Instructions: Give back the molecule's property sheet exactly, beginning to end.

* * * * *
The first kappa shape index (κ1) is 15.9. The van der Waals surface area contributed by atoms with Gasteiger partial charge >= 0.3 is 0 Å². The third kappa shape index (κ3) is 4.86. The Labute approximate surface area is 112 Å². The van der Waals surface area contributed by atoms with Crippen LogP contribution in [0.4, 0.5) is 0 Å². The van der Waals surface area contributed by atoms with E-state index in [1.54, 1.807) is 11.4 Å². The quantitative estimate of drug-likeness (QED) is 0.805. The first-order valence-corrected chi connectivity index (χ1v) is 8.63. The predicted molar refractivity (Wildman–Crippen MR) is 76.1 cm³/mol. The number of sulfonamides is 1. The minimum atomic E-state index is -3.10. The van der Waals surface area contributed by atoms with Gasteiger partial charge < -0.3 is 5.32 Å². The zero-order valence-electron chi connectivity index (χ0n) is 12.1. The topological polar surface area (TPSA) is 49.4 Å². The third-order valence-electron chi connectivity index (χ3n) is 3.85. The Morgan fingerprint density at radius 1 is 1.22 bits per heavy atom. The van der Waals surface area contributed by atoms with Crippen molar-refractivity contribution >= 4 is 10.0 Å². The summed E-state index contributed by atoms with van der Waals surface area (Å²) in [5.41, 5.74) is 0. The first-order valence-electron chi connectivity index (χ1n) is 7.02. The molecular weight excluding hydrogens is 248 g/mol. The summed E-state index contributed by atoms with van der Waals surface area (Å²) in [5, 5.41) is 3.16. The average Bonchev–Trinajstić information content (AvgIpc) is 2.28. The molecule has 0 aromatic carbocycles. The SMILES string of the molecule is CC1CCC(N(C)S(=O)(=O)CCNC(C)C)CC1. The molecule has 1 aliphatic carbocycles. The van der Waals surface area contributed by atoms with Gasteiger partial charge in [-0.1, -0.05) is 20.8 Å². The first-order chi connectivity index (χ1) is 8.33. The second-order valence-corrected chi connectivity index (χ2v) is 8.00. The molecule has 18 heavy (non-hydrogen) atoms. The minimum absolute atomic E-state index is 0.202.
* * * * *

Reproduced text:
The first kappa shape index (κ1) is 15.9. The van der Waals surface area contributed by atoms with Gasteiger partial charge >= 0.3 is 0 Å². The third kappa shape index (κ3) is 4.86. The Labute approximate surface area is 112 Å². The van der Waals surface area contributed by atoms with Crippen LogP contribution in [0.4, 0.5) is 0 Å². The van der Waals surface area contributed by atoms with E-state index in [1.54, 1.807) is 11.4 Å². The quantitative estimate of drug-likeness (QED) is 0.805. The first-order valence-corrected chi connectivity index (χ1v) is 8.63. The predicted molar refractivity (Wildman–Crippen MR) is 76.1 cm³/mol. The number of sulfonamides is 1. The minimum atomic E-state index is -3.10. The van der Waals surface area contributed by atoms with Gasteiger partial charge < -0.3 is 5.32 Å². The zero-order valence-electron chi connectivity index (χ0n) is 12.1. The topological polar surface area (TPSA) is 49.4 Å². The third-order valence-electron chi connectivity index (χ3n) is 3.85. The Morgan fingerprint density at radius 1 is 1.22 bits per heavy atom. The van der Waals surface area contributed by atoms with Crippen molar-refractivity contribution >= 4 is 10.0 Å². The summed E-state index contributed by atoms with van der Waals surface area (Å²) in [5.41, 5.74) is 0. The first-order valence-electron chi connectivity index (χ1n) is 7.02. The molecular weight excluding hydrogens is 248 g/mol. The summed E-state index contributed by atoms with van der Waals surface area (Å²) in [5, 5.41) is 3.16. The average Bonchev–Trinajstić information content (AvgIpc) is 2.28. The molecule has 0 aromatic carbocycles. The SMILES string of the molecule is CC1CCC(N(C)S(=O)(=O)CCNC(C)C)CC1. The molecule has 1 aliphatic carbocycles. The van der Waals surface area contributed by atoms with Gasteiger partial charge in [-0.1, -0.05) is 20.8 Å². The first-order chi connectivity index (χ1) is 8.33. The second-order valence-corrected chi connectivity index (χ2v) is 8.00. The molecule has 18 heavy (non-hydrogen) atoms. The minimum absolute atomic E-state index is 0.202.